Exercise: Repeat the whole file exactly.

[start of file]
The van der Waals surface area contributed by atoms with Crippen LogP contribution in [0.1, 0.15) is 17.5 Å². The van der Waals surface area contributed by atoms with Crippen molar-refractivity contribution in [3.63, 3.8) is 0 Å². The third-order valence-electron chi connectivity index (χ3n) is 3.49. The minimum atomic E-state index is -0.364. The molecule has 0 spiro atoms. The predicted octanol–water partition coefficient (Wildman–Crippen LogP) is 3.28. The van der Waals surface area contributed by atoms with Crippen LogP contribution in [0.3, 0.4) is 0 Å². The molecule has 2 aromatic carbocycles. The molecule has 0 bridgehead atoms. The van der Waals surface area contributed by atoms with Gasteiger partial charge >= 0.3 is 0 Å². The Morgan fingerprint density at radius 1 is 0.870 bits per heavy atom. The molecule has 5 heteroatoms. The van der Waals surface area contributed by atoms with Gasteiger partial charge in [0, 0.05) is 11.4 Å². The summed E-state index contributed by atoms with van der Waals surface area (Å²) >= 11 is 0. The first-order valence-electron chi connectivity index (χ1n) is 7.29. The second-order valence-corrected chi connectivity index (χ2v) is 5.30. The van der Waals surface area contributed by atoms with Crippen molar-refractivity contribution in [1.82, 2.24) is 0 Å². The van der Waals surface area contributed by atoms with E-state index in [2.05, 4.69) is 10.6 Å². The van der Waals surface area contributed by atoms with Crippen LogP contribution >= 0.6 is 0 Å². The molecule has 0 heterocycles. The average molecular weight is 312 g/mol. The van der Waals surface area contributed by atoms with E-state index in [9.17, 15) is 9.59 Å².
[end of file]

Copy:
The van der Waals surface area contributed by atoms with Crippen LogP contribution in [0.1, 0.15) is 17.5 Å². The van der Waals surface area contributed by atoms with Crippen molar-refractivity contribution in [3.63, 3.8) is 0 Å². The third-order valence-electron chi connectivity index (χ3n) is 3.49. The minimum atomic E-state index is -0.364. The molecule has 0 spiro atoms. The predicted octanol–water partition coefficient (Wildman–Crippen LogP) is 3.28. The van der Waals surface area contributed by atoms with Crippen LogP contribution in [0.3, 0.4) is 0 Å². The molecule has 2 aromatic carbocycles. The molecule has 0 bridgehead atoms. The van der Waals surface area contributed by atoms with Gasteiger partial charge >= 0.3 is 0 Å². The Morgan fingerprint density at radius 1 is 0.870 bits per heavy atom. The molecule has 5 heteroatoms. The van der Waals surface area contributed by atoms with Gasteiger partial charge in [0, 0.05) is 11.4 Å². The summed E-state index contributed by atoms with van der Waals surface area (Å²) >= 11 is 0. The first-order valence-electron chi connectivity index (χ1n) is 7.29. The second-order valence-corrected chi connectivity index (χ2v) is 5.30. The van der Waals surface area contributed by atoms with Crippen molar-refractivity contribution in [1.82, 2.24) is 0 Å². The van der Waals surface area contributed by atoms with E-state index in [2.05, 4.69) is 10.6 Å². The van der Waals surface area contributed by atoms with Crippen LogP contribution >= 0.6 is 0 Å². The molecule has 0 heterocycles. The average molecular weight is 312 g/mol. The van der Waals surface area contributed by atoms with E-state index in [9.17, 15) is 9.59 Å².